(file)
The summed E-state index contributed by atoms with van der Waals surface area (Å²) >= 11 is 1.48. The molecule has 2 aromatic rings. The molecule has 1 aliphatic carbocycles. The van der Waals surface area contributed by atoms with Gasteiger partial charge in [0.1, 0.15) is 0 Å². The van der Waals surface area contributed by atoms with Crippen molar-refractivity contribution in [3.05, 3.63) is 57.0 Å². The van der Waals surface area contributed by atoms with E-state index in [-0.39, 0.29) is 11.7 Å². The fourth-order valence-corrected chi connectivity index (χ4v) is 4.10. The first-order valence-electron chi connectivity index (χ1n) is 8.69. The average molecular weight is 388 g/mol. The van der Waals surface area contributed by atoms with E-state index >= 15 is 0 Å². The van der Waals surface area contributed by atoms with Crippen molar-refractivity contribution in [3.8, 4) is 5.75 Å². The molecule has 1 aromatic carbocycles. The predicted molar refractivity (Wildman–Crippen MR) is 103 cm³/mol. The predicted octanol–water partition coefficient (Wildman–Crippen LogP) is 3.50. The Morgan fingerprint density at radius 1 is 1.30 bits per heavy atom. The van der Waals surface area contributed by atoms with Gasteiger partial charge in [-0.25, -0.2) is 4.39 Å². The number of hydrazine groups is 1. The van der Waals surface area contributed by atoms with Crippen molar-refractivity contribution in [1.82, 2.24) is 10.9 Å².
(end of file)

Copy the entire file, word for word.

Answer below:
The summed E-state index contributed by atoms with van der Waals surface area (Å²) >= 11 is 1.48. The molecule has 2 aromatic rings. The molecule has 1 aliphatic carbocycles. The van der Waals surface area contributed by atoms with Gasteiger partial charge in [0.1, 0.15) is 0 Å². The van der Waals surface area contributed by atoms with Crippen molar-refractivity contribution in [3.05, 3.63) is 57.0 Å². The van der Waals surface area contributed by atoms with E-state index in [-0.39, 0.29) is 11.7 Å². The fourth-order valence-corrected chi connectivity index (χ4v) is 4.10. The first-order valence-electron chi connectivity index (χ1n) is 8.69. The average molecular weight is 388 g/mol. The van der Waals surface area contributed by atoms with E-state index >= 15 is 0 Å². The van der Waals surface area contributed by atoms with Crippen molar-refractivity contribution in [3.8, 4) is 5.75 Å². The molecule has 1 aromatic carbocycles. The predicted molar refractivity (Wildman–Crippen MR) is 103 cm³/mol. The predicted octanol–water partition coefficient (Wildman–Crippen LogP) is 3.50. The Morgan fingerprint density at radius 1 is 1.30 bits per heavy atom. The van der Waals surface area contributed by atoms with Gasteiger partial charge in [-0.25, -0.2) is 4.39 Å². The number of hydrazine groups is 1. The van der Waals surface area contributed by atoms with Crippen molar-refractivity contribution in [1.82, 2.24) is 10.9 Å².